"While the Pharisees were gathered together, Jesus asked them, saying, 'What do you think about the Christ? Whose Son is He?' They said to Him, 'The Son of David.' He said to them, 'How then does David in the Spirit call Him "Lord," saying: "The LORD said to my Lord, 'Sit at My right hand, till I make Your enemies Your footsool'"? If David then calls Him "Lord," how is He his Son?' And no one was able to answer Him a word, nor from that day on did anyone dare question Him anymore" (Matt. 22:41-46).
Jesus had been repeatedly questioned by the religious leaders. He now takes this opportunity to question them. However, His motive is not retaliation; He is seeking to teach them an important truth they need to learn; namely, that the Messiah would have a twofold nature--fleshly and divine.
"What do you think about the Christ? Whose Son is He?" - Notice that He doesn't ask them if they think He is the Messiah. He just asks them a general question about the Christ. They give the correct answer, but there is another aspect that they have not considered on this subject.
"How then does David in the Spirit call Him 'Lord'?" - That is, how could David call one of his descendants "Lord"? Jesus asks this question to focus their thoughts before He quotes the passage where David, while writing under inspiration of the Holy Spirit, does this very thing.
"The LORD said to my Lord" (cf. Psa. 110:1). Based on the lack of response by the Pharisees (cf. Matt. 22:46), it is safe to assume they believed that: (1) David was the author of Psalm 110 and (2) the meaning of Psalm 110 was Messianic. Thus, David had three individuals in mind: Jehovah, David himself, and David's Lord (i.e., the Messiah). The Pharisees would not deny this.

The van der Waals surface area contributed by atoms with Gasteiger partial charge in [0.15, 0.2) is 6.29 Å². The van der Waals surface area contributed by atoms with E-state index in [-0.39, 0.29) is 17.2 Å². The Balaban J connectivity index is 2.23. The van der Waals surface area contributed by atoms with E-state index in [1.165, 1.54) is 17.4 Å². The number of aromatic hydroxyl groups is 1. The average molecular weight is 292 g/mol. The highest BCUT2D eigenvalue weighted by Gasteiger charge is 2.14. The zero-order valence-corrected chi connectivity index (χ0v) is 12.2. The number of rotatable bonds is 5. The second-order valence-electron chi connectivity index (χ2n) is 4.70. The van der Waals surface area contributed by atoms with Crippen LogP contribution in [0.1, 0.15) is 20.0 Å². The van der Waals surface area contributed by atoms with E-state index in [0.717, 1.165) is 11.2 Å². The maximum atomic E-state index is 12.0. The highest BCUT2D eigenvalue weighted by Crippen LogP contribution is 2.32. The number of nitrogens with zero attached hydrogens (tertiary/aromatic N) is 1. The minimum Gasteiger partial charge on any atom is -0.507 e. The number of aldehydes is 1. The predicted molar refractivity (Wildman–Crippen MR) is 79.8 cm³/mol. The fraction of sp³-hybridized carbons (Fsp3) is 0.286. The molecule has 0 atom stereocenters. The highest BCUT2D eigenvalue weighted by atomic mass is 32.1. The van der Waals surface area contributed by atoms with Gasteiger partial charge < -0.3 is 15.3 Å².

"Sit at My right hand till I make Your enemies Your footstool" - To sit at one's right hand indicates power and authority. God would exalt the Messiah to His right hand even though man rejected Him (cf. Acts 5:30,31). The Messiah (i.e., Jesus) will reign in heaven until all is surrendered to Him (cf. Heb. 10:12,13; I Cor. 15:25ff). To make one's enemies a "footstool" implies utter defeat and absolute subjection (e.g., Josh. 10:24,25).
"If David then calls Him 'Lord,' how is He his Son?" - Here Jesus asks them the converse of His previous question. The only way that either of these questions could be answered is by acknowledging both the divinity and humanity of the Messiah (cf. Rom. 1:3,4). This is something that the Jews in general seemed to be unable to do. They were so consumed with their worldly ideas of the Messiah as a royal descendant of David that they had lost sight of the prophesied fact that He would also be divine. If they had understood the true nature of the Messiah, they could have easily answered Jesus' question by saying: "As man, He is David's son (being physically born into this world after David); but as God, He is David's Lord (having always existed as deity)."
"And no one was able to answer Him a word, nor from that day on did anyone dare question Him anymore" - They wouldn't ask any more questions because it wasn't helpful to their cause. Now, instead of making an effort to defeat Jesus verbally, they would simply focus their energies on how they could kill Him!
"And the common people heard Him gladly" (Mark 12:37). Even today, it is generally the "common people" who are most receptive to God's truths (cf. I Cor. 1:26).